I believe that parent involvement is SO essential, though. There is a really growing mindset out there that teachers' jobs are to teach EVERYTHING that a child needs to know...and I think that is completely wrong. A parents is supposed to be the first teacher and a partner with the schoolteachers. If there is a breakdown somewhere in that partnership, then the child's education suffers.

And in the words of Forrest Gump, "...and that's all I have to say about that..."
Photobucket Visit my Blog with
iVillage Member
Registered: 06-27-2006
Sat, 10-08-2011 - 8:41am
Here's an article someone just shared with me that I thought was really interesting in how kids learn: http://www.wired.com/wiredscience/2011/09/little-kids-are-natural-scientists (I hope this isn't a violation of TOS by posting this link - there are advertisements on the site, but I'm not sharing the link for the ads, but rather for the article.)
Photobucket Visit my Blog with
iVillage Member
Registered: 08-07-2007
Sun, 10-09-2011 - 4:08am
I agree w/ Tee that NCLB may have started with good intentions, but it has completely screwed public education. It is almost mountainous how much more work it places on public education with NO measurable benefit. I learned in grad school if an intervention doesn't have a mathmatically significant positive impact, then it has failed and some other intervention should be attempted. There is absolutely no data that shows what the government is doing has increased the intelligence of or quality of life for children.

I'm glad to hear an ESE teacher's take on maintstreaming, because I can say as a regular ed teacher, it is not something I can fully endorse. Out of 140 kids, 26 of mine are ESE. They really do exist on a spectrum where on one end there is a low-A-high-B performer consistently and one is an absolute mouth-breather who spaces out, laughs when I redirect her, complains about every part of my lesson plan and everyday doesn't understand that "doing her work" isn't he same as "answering them correctly". And for those 26 kids who I can seamlessly teach with my regular ed kids, I am also working an extra 5 hrs a week on documentation, meetings, accommodations. And of those kids, maybe half are passing, the rest have Fs because no matter that I give them "Extra time" to complete assignments...they clearly can't pass a regular ed test. And what their "Learning strategies" classes are failing to teach them is that although the school system will hold their hand and let them take 8 yrs to get out of HS, the workplace and/or college is not going to accommodate them.

I think teachers, like cops, are doing an amazing, priceless, and necessary public service. And like cops, the public doesn't trust that kind of power or authority. Public perception of teachers tends toward the negative - we shouldn't have tenure, we shouldn't have unions, teachers feel untouchable, teachers are lazy, teachers are liberal, teachers don't work as hard as other professions. I've heard all those and I marvel that a group of people who I know from experiece are working harder in 7.5hrs a day and get no OT for the other 3 or 4 hrs a day they work are so hated. Even with the union (of which I am actually not a member) every year new legislation and individual school policies come into place that put more onus on teachers. We aren't protected at all. And I thank every god in the pantheon that I got tenure before FL enacted that pay-for-performance bill. Can you imagine being held financially accountable for the flawed instrument test scores for 140 kids you just met 8 months prior. This year I got a kid who is illiterate in HS and without my tenure protecting me, I as his science teacher would take a hit that his FCAT scores are going to be low because every other teacher before socially promoted him and his parents obviously have no control.

I was an ESOL student when we came to America from Sweden. My students are stunned and argue with me that ESOL is only for Spanish speakers and my heart breaks at the arrogance. I have taught Non-English-Speakers before, and like ESE, it takes more work on the front end. The student him/herself must work harder than other students and those hard working students are few and far between. That is not an insult or judgement call, that's from experience. The preponderance of 15 yr olds are not happy to spend more time on their studies. After puberty the focus shifts to entertainment, food, and romance. And can you imagine teaching a student about prokaryotes and eukaryotes when they don't understand the fundamentals of the language?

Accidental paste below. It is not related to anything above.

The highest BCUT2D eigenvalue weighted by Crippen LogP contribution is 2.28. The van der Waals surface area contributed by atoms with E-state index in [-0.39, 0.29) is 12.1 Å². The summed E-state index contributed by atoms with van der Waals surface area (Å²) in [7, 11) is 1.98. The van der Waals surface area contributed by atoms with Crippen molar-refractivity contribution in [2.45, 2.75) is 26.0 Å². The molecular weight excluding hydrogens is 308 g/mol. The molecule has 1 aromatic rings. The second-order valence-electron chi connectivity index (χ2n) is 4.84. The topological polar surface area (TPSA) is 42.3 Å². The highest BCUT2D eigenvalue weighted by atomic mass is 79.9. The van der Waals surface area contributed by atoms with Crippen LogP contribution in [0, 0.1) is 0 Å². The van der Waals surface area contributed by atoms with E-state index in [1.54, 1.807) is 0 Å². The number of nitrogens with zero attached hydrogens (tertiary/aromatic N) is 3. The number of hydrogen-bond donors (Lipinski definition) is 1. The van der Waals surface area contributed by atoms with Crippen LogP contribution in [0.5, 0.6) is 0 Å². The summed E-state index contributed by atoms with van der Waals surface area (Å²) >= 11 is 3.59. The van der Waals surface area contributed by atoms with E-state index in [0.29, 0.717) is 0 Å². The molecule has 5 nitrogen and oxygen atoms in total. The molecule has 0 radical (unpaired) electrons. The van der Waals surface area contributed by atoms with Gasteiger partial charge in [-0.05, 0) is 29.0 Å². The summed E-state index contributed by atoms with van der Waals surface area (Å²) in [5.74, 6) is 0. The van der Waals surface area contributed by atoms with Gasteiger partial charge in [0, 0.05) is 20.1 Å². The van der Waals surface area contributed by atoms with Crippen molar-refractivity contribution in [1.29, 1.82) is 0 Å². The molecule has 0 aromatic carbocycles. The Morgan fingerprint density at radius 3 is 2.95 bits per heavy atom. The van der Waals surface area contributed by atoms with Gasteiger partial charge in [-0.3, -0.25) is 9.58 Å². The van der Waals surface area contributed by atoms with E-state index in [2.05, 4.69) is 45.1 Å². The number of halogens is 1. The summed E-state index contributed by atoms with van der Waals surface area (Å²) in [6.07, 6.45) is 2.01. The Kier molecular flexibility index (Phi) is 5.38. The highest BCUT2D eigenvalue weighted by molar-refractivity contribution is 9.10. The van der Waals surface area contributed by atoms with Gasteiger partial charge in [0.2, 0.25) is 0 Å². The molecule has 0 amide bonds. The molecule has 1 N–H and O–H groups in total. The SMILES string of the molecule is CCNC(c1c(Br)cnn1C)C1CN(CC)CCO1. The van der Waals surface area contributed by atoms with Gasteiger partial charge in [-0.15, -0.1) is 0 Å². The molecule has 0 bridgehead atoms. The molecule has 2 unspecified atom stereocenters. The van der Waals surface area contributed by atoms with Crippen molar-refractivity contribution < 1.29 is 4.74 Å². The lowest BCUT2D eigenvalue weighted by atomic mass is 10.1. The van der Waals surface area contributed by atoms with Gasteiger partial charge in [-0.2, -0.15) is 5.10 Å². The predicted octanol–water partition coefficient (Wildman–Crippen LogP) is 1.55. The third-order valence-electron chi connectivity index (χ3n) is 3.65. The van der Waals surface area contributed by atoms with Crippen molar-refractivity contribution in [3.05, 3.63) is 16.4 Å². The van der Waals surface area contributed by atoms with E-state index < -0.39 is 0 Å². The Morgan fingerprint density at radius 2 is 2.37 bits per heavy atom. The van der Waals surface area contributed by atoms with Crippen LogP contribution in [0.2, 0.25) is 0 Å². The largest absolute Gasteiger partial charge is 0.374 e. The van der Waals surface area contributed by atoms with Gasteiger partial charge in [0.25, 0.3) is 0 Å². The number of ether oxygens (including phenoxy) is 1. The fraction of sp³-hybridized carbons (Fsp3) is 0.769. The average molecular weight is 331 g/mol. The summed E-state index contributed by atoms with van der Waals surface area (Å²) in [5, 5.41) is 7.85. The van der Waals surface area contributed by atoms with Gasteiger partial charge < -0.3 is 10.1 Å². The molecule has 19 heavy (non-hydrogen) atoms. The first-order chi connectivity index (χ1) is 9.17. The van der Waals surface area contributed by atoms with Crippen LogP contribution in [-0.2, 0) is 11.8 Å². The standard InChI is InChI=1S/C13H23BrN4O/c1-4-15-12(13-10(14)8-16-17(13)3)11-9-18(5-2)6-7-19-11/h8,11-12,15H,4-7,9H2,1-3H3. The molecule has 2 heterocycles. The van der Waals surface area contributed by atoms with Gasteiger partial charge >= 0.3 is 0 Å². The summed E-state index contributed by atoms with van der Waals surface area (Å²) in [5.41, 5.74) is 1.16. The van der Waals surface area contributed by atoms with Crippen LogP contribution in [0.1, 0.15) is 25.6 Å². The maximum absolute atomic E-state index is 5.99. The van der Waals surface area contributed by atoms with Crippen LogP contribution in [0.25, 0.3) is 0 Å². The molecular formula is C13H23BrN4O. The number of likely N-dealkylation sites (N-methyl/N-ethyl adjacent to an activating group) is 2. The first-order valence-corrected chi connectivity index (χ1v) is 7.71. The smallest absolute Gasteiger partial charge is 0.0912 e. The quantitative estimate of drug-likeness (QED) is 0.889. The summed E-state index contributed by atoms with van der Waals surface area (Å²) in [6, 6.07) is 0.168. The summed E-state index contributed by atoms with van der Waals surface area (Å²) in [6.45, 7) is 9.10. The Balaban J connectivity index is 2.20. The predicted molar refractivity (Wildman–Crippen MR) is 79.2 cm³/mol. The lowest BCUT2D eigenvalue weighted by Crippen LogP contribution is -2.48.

Chouli, 34; DH 45 Lilypie Pregnancy tickers
iVillage Member
Registered: 08-10-1999
Sun, 10-09-2011 - 10:35pm
I'm going to weigh in on this one. No Child is a monstrous failure. I'm not going to rehash what you said because I agree whole-heartedly.

On the subject of tenure. I have to say that I AM against it. Teachers are not the only ones who put in more than their 8 hours per day and don't get paid any more for it. I would LOVE to see the look on a private sector manager's face if someone turned to them and said, "Well, I've been here for __ years so you can't fire me unless....". Life doesn't work that way in the private sector. In "at will" employment states you can be let go for any reason or no reason at all and you have ZERO recourse unless someone has violated your civil rights. Even in "right to work" states you don't have any more control, even though people tend to think they do. Teachers should have to go through a review process just like everyone else who works for a living. IMO.

As far as kids being socially promoted... that makes me crazy. It is sheer laziness from both the parents and the teachers/schools that allow it to happen. There is NO REASON for kids to get to high school and be unable to read at that point. And I have to say that I was frustrated as all get out in school because they always taught to the slowest kid in the class. Ok. The rest of us got this in 5 minutes and the teacher has now beaten her head against the wall for another 30 minutes trying to get through to you. It is dumbing down America.... people are afraid to flunk kids, afraid that they will score badly on the tests that the schools depend on now for funding. So instead they spend more time with the lowest 10% while the rest of the class develops severe frustration. It makes zero sense. There is no logic to it. People are afraid to "label" kids in any way that could be taken in a negative connotation.. "remedial" classes are a thing of the past. Well, guess what, if you can't understand then you need to be in a class that helps you understand without holding everyone else back.